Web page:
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Perugia's Palazzo Baldeschi exhibits Masterpieces

Dec 20th, 2008 | By | Category: Property of the Month

Artistic masterpieces gathered by two collectors from vastly different worlds are brought together for a major new exhibition in this Umbrian town.  Palazzo Baldeschi is hosting the show, which features around 50 pieces from the prestigious Phillips Collection of Washington and the Ricci Oddi Collection of Piacenza in northern Italy.

The masterpieces on display include works by some of the greatest European and Italian artists of the 19th and 20th centuries, such as Pablo Picasso, Edouard Manet, Wassily Kandinsky, Giovanni Fattori and Umberto Boccioni.

Duncan Phillips (1886-1966) and Giuseppe Ricci Oddi (1868-1936) were born around the same time and both had a deep-rooted passion for art.  Over the years, they assembled magnificent collections, which they eventually made available to the public in the form of two important galleries, which both opened in the 1920s and can still be visited today.  But according to the prominent Italian art critic Vittorio Sgarbi, who curated the exhibition, this was where the similarities ended.

Phillips started his collection at the turn of the century and had a particular passion for Parisian art, considered the centre of the art world at the time.  He acquired many works by Impressionist masters, such as Monet and Alfred Sisley, but also collected much older pieces, including paintings by El Greco.  However, Phillips was always particularly drawn to modernity and was later captivated by post-Impressionism and the avant-garde movement.

The works on display from the Phillips Collection include two striking paintings by Paul Cezanne, Manet’s Spanish Ballet, Vincent van Gogh’s House at Auvers, Picasso’s Woman with a Green Hat and Amedeo Modigliani’s famed 1917 Portrait of Elena Pavlowski.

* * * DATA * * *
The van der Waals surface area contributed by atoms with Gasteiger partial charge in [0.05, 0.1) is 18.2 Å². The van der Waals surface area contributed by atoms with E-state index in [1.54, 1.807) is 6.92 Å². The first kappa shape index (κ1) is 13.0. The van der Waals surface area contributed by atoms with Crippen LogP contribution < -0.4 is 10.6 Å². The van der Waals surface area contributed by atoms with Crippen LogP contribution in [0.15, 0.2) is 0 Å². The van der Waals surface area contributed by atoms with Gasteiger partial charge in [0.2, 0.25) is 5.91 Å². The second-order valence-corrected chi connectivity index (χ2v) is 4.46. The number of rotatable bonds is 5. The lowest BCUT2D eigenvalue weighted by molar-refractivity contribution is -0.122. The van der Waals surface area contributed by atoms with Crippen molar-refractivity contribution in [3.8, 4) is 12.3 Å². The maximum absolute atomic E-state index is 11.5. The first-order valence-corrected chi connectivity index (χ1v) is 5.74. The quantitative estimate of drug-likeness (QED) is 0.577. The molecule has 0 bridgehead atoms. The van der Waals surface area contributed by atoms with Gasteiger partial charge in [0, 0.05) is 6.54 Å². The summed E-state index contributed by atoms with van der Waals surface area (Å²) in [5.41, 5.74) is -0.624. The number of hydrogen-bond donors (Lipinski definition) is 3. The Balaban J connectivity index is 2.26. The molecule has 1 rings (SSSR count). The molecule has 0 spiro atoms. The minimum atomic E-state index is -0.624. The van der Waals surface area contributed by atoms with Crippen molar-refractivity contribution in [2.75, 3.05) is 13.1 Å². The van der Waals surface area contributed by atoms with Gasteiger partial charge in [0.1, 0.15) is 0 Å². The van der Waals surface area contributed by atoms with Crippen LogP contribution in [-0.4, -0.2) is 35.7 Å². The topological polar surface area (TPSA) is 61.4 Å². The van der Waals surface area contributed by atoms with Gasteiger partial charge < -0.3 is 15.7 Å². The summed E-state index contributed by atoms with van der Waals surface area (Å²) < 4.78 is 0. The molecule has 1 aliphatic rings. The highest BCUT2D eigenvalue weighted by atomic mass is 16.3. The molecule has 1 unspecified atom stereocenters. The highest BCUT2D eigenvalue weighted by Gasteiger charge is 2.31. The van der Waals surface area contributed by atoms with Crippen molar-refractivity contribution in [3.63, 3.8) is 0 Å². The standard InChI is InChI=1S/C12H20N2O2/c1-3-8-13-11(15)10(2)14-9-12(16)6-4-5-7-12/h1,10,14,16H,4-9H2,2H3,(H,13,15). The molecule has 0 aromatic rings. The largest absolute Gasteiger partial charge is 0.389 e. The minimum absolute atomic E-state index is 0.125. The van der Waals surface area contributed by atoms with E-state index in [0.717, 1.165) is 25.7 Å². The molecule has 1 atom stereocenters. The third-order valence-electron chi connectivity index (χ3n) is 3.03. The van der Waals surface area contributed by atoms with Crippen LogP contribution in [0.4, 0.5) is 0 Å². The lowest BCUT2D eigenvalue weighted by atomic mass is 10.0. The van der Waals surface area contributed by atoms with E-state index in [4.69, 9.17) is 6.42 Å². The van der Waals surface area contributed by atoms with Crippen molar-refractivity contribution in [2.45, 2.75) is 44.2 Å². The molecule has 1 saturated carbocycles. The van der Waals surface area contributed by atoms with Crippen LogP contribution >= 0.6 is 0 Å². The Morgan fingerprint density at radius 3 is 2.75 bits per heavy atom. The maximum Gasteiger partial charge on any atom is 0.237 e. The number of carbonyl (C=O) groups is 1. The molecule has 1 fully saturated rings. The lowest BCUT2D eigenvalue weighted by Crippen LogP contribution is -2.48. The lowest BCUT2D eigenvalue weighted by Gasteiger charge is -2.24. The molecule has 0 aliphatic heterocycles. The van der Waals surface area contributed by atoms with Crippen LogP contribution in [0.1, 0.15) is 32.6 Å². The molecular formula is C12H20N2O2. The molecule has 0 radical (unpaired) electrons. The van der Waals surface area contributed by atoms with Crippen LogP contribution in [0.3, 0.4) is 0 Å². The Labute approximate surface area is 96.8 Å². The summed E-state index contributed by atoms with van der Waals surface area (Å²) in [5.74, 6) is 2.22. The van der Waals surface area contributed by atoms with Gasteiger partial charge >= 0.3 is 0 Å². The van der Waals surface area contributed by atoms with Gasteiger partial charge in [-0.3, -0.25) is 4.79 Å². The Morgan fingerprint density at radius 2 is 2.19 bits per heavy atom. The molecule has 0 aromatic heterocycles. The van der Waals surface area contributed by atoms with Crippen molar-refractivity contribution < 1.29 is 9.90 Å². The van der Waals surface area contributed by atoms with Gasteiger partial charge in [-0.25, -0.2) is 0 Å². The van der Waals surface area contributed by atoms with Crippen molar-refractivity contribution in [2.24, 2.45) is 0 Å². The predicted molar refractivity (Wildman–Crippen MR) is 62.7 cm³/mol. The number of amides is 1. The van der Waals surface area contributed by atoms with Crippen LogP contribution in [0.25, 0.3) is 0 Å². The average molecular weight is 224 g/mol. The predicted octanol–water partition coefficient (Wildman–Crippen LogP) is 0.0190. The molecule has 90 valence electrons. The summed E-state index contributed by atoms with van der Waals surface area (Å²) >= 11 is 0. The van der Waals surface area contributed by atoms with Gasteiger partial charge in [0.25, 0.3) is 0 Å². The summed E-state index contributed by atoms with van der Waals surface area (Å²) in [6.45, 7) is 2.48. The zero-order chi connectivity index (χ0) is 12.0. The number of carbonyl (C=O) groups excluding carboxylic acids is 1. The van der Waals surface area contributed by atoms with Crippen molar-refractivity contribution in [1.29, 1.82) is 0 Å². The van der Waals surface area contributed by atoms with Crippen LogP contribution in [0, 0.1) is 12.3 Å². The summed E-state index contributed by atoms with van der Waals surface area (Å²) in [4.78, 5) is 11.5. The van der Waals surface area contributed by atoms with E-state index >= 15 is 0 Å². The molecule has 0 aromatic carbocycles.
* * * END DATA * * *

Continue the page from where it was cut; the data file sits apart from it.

Ricci Oddi, on the other hand, came from a traditional, noble family and was committed to the work of solely Italian artists.  He viewed avant-garde art with horror, once famously equating Futurism and Cubism with Bolshevism.  Yet despite his stated aversion to modernity, his instinctive eye for art led him to acquire works by groundbreaking Italian painters who later became famous.  In addition to paintings by Boccioni and Fattori, there are also some beautiful works by Giuseppe Pellizza, Massimo Campigli and Filippo De Pisis.  The exhibition also includes a ”bonus” section, featuring several pieces from the private collection of the Cassa di Risparmio di Perugia Bank, which has funded the show to mark its own centenary.

This selection features artwork by more traditional Italian greats, including Renaissance stars Pietro Perugino and Pinturicchio.

‘Corot to Picasso. Fattori to De Pisis’ runs in Palazzo Baldeschi until January 15.

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